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Temporal and bidirectional associations between physical activity and sleep in primary school-aged children
journal contributionposted on 2017-01-01, 00:00 authored by G E Vincent, Lisa BarnettLisa Barnett, D R Lubans, Jo SalmonJo Salmon, Anna TimperioAnna Timperio, Nicky RidgersNicky Ridgers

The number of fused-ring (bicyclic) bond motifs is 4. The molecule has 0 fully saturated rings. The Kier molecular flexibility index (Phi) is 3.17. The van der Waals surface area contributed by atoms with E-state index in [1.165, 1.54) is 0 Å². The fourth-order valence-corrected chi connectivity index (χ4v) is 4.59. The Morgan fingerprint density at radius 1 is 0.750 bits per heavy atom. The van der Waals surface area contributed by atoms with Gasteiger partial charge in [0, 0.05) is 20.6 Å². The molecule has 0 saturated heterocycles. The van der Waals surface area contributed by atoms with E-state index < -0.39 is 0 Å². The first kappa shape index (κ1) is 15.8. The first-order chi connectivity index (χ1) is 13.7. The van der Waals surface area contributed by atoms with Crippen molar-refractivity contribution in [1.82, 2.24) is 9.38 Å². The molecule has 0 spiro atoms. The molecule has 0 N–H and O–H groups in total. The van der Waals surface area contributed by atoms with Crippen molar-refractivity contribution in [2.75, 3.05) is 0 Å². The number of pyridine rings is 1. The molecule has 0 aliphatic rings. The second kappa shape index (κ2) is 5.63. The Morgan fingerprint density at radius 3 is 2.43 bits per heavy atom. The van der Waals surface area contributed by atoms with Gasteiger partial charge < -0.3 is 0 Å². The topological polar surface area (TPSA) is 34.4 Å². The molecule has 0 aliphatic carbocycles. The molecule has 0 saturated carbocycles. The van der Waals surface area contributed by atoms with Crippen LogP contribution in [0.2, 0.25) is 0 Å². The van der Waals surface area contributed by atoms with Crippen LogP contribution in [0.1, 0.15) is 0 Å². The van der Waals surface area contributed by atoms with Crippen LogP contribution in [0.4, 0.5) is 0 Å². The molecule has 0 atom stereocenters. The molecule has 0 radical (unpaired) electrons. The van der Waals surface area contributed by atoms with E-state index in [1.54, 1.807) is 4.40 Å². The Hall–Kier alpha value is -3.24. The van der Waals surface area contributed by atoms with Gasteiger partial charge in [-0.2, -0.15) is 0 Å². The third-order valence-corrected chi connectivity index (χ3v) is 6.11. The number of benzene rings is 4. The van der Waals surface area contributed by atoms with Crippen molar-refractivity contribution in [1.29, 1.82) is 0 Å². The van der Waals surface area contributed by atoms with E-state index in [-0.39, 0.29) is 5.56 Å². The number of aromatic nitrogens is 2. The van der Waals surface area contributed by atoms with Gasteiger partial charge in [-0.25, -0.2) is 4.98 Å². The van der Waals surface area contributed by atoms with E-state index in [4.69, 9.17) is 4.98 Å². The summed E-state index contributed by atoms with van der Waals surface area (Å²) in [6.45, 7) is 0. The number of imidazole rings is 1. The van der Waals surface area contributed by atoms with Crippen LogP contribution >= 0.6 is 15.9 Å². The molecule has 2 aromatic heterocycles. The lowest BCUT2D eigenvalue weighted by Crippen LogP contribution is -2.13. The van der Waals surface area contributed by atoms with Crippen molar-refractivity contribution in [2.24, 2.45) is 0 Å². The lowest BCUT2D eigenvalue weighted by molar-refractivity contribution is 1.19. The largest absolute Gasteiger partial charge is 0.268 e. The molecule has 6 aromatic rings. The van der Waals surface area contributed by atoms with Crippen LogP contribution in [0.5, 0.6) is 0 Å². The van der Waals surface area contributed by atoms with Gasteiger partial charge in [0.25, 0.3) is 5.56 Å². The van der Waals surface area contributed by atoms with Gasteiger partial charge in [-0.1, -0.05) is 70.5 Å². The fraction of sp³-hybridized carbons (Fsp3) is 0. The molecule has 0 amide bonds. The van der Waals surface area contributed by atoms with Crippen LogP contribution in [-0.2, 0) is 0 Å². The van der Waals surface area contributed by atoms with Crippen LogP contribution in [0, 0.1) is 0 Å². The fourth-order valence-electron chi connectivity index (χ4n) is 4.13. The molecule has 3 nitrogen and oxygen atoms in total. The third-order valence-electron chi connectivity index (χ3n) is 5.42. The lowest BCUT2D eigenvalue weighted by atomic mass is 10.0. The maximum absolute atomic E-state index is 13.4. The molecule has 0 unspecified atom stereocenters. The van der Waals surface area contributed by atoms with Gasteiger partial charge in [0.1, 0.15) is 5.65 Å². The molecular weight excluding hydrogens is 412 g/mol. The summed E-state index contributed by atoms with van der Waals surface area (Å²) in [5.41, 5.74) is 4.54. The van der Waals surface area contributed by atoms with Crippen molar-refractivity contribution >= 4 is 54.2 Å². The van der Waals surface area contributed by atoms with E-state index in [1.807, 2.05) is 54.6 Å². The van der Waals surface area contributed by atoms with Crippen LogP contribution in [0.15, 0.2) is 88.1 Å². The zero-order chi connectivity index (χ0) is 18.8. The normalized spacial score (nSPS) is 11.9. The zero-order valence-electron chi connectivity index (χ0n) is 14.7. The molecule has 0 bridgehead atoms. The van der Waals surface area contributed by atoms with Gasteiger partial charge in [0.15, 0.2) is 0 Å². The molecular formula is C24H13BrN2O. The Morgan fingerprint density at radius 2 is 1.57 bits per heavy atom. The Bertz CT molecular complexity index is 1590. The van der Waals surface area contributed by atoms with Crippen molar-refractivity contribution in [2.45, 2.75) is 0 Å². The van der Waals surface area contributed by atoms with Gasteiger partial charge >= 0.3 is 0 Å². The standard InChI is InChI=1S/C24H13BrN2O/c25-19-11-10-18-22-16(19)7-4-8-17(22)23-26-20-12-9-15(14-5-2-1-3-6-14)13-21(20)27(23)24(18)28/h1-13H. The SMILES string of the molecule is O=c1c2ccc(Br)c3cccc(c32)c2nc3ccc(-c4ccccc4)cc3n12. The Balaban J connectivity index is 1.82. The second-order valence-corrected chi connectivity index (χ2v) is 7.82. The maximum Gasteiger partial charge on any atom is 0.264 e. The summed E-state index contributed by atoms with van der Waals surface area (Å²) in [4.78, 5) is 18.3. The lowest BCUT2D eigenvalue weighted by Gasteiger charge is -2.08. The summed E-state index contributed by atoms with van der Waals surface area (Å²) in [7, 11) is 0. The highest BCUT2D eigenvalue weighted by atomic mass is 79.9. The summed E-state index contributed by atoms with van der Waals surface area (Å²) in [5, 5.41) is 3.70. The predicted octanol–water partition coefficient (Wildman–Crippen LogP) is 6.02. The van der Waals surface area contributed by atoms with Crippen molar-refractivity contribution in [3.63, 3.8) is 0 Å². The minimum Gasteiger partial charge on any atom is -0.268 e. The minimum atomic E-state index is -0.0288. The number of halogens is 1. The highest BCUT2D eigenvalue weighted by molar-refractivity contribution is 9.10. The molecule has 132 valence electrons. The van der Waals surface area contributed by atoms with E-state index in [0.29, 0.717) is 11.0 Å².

The directionality of the relationship between children's physical activity and sleep is unclear. This study examined the temporal and bidirectional associations between objectively measured physical activity, energy expenditure, and sleep in primary school-aged children. A subgroup of children (n = 65, aged 8-11 years) from the Fitness, Activity and Skills Testing Study conducted in Melbourne, Australia, had their sleep and physical activity assessed using the SenseWear Pro Armband for 8 consecutive days. Outcome measures included time spent in light-intensity physical activiy (LPA), moderate- to vigorous-intensity physical activity (MVPA), activity energy expenditure (AEE), time in bed, total sleep time, and sleep efficiency. Multilevel analyses were conducted using generalized linear latent mixed models to determine whether physical activity on 1 day was associated with sleep outcomes that night, and whether sleep during 1 night was associated with physical activity the following day. No significant associations were observed between time in bed, total sleep time, and sleep efficiency with LPA, MVPA, and AEE in either direction. This study found no temporal or bidirectional associations between objectively measured physical activity, AEE, and sleep. Future research is needed to understand other sleep dimensions that may impact on or be influenced by physical activity to provide potential intervention targets to improve these outcomes.